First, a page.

Ancient Poisonous Flower Was Trapped in Amber for at Least 15 Million Years

February 19, 2016 | Johannes Van Zijl

Photo credit: George Poinar

Amazingly, it was found perfectly preserved.

Scientist at Rutgers have identified a new flower species that was trapped in ancient amber for more that 15 million years. The flower species, completely new to science, was named Strychnos electri — representing a new member of the genus Strychnos.

The flower fossil was among 500 other fossils excavated in 1986 by George Poinar from an amber mine in the Dominican Republic.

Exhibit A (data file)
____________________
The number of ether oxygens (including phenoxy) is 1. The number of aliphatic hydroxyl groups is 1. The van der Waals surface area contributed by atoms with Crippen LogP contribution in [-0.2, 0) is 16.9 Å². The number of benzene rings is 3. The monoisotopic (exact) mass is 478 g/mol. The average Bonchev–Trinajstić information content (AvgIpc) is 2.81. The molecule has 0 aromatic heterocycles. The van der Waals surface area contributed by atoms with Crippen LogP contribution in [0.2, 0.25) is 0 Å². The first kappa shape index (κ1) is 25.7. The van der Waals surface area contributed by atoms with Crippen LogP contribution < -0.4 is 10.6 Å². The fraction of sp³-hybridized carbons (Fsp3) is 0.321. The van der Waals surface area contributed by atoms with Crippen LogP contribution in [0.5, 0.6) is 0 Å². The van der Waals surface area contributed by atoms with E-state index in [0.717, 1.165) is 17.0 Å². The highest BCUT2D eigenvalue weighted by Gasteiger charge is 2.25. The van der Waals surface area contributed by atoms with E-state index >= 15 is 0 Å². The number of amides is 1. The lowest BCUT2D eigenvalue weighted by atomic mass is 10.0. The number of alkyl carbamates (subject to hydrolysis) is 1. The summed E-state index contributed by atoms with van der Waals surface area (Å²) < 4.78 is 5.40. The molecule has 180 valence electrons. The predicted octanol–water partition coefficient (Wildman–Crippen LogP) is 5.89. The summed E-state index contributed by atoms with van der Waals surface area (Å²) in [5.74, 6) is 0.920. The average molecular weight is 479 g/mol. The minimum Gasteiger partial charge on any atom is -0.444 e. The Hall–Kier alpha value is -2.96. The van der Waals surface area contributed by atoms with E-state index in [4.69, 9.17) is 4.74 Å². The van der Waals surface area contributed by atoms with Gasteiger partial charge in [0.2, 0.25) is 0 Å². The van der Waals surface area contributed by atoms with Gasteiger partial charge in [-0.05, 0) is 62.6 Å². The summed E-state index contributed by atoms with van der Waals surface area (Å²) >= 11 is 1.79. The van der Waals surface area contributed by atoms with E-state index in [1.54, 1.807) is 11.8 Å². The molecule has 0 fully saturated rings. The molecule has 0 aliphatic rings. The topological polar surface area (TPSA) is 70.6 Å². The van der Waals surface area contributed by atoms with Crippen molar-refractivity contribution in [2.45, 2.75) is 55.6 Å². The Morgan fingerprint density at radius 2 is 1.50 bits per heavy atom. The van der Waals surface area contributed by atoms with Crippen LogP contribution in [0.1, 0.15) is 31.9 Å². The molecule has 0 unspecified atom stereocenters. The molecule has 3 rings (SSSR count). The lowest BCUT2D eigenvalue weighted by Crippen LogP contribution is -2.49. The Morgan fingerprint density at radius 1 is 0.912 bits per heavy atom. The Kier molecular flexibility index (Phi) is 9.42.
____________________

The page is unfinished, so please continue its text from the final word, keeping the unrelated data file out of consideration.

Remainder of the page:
photo credit: George Poinar.  Image has been cropped.

Amber flower Strychnos

photo credit: George Poinar.  Image has been cropped.

Only recently did botanist, Lena Struwe from the School of Environmental and Biological Sciences, discover that two of the flowers encased in the amber contained the new genus of Strychnos. Their findings have been published in the journal Nature Plants.

For those who were wondering, amber is fossilized tree resin. It’s rather uncommon to find fully intact flower specimens preserved in the fossilized amber, making this discovery of Strychnos electri much more noteworthy after so many years.

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